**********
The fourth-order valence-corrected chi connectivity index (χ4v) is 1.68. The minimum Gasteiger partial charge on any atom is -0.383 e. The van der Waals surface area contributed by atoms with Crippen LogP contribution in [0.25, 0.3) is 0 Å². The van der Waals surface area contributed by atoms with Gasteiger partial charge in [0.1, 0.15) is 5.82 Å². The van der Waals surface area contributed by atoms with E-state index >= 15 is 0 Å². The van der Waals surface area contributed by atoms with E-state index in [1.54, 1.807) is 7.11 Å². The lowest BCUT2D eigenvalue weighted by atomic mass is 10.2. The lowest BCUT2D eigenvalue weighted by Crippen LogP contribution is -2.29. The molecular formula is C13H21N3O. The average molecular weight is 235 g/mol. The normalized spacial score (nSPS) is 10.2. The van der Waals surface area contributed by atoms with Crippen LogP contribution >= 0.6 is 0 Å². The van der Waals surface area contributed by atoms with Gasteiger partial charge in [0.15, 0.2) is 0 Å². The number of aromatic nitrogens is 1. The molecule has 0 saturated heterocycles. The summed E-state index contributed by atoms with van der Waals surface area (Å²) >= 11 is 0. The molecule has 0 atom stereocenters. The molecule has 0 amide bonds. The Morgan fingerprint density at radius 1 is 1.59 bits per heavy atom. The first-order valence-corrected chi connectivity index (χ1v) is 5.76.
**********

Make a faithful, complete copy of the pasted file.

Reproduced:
The fourth-order valence-corrected chi connectivity index (χ4v) is 1.68. The minimum Gasteiger partial charge on any atom is -0.383 e. The van der Waals surface area contributed by atoms with Crippen LogP contribution in [0.25, 0.3) is 0 Å². The van der Waals surface area contributed by atoms with Gasteiger partial charge in [0.1, 0.15) is 5.82 Å². The van der Waals surface area contributed by atoms with E-state index >= 15 is 0 Å². The van der Waals surface area contributed by atoms with E-state index in [1.54, 1.807) is 7.11 Å². The lowest BCUT2D eigenvalue weighted by atomic mass is 10.2. The lowest BCUT2D eigenvalue weighted by Crippen LogP contribution is -2.29. The molecular formula is C13H21N3O. The average molecular weight is 235 g/mol. The normalized spacial score (nSPS) is 10.2. The van der Waals surface area contributed by atoms with Crippen LogP contribution >= 0.6 is 0 Å². The van der Waals surface area contributed by atoms with Gasteiger partial charge in [0.15, 0.2) is 0 Å². The number of aromatic nitrogens is 1. The molecule has 0 saturated heterocycles. The summed E-state index contributed by atoms with van der Waals surface area (Å²) >= 11 is 0. The molecule has 0 atom stereocenters. The molecule has 0 amide bonds. The Morgan fingerprint density at radius 1 is 1.59 bits per heavy atom. The first-order valence-corrected chi connectivity index (χ1v) is 5.76.